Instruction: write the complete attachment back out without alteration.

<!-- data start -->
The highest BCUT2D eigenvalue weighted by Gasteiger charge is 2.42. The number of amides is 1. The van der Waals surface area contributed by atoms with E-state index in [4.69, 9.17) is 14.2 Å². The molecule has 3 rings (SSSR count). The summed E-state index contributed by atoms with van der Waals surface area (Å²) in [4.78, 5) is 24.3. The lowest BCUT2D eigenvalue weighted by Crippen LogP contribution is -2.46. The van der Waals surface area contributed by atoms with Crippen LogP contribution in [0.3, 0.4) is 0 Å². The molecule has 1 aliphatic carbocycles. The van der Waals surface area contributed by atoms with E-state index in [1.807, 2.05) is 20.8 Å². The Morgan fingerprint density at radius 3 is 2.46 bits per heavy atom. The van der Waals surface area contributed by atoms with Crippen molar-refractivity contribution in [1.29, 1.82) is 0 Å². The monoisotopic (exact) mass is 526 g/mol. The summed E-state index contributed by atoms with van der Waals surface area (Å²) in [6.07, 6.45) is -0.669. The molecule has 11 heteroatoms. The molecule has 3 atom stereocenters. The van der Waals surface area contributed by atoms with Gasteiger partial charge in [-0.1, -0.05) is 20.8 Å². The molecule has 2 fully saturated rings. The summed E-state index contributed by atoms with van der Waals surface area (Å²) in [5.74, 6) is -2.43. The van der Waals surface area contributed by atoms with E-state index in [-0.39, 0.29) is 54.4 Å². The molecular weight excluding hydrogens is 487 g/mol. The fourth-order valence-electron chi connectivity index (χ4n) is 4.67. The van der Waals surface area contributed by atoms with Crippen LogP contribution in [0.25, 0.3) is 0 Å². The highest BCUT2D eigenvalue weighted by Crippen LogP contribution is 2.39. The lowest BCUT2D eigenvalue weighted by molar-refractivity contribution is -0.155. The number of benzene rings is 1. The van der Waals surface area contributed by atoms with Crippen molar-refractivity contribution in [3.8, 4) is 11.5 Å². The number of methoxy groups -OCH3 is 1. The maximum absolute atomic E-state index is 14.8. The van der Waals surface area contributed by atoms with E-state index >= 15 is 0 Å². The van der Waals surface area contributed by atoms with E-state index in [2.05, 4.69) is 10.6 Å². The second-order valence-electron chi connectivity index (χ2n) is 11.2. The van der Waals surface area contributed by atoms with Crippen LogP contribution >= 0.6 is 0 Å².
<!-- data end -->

The highest BCUT2D eigenvalue weighted by Gasteiger charge is 2.42. The number of amides is 1. The van der Waals surface area contributed by atoms with E-state index in [4.69, 9.17) is 14.2 Å². The molecule has 3 rings (SSSR count). The summed E-state index contributed by atoms with van der Waals surface area (Å²) in [4.78, 5) is 24.3. The lowest BCUT2D eigenvalue weighted by Crippen LogP contribution is -2.46. The van der Waals surface area contributed by atoms with Crippen LogP contribution in [0.3, 0.4) is 0 Å². The molecule has 1 aliphatic carbocycles. The van der Waals surface area contributed by atoms with E-state index in [1.807, 2.05) is 20.8 Å². The Morgan fingerprint density at radius 3 is 2.46 bits per heavy atom. The van der Waals surface area contributed by atoms with Crippen molar-refractivity contribution in [1.29, 1.82) is 0 Å². The monoisotopic (exact) mass is 526 g/mol. The summed E-state index contributed by atoms with van der Waals surface area (Å²) in [6.07, 6.45) is -0.669. The molecule has 11 heteroatoms. The molecule has 3 atom stereocenters. The van der Waals surface area contributed by atoms with Gasteiger partial charge in [-0.1, -0.05) is 20.8 Å². The molecule has 2 fully saturated rings. The summed E-state index contributed by atoms with van der Waals surface area (Å²) in [5.74, 6) is -2.43. The van der Waals surface area contributed by atoms with E-state index in [-0.39, 0.29) is 54.4 Å². The molecular weight excluding hydrogens is 487 g/mol. The fourth-order valence-electron chi connectivity index (χ4n) is 4.67. The van der Waals surface area contributed by atoms with Crippen LogP contribution in [0.25, 0.3) is 0 Å². The highest BCUT2D eigenvalue weighted by Crippen LogP contribution is 2.39. The lowest BCUT2D eigenvalue weighted by molar-refractivity contribution is -0.155. The number of benzene rings is 1. The van der Waals surface area contributed by atoms with Crippen molar-refractivity contribution in [3.8, 4) is 11.5 Å². The number of methoxy groups -OCH3 is 1. The maximum absolute atomic E-state index is 14.8. The van der Waals surface area contributed by atoms with E-state index >= 15 is 0 Å². The van der Waals surface area contributed by atoms with E-state index in [2.05, 4.69) is 10.6 Å². The second-order valence-electron chi connectivity index (χ2n) is 11.2. The van der Waals surface area contributed by atoms with Crippen LogP contribution >= 0.6 is 0 Å².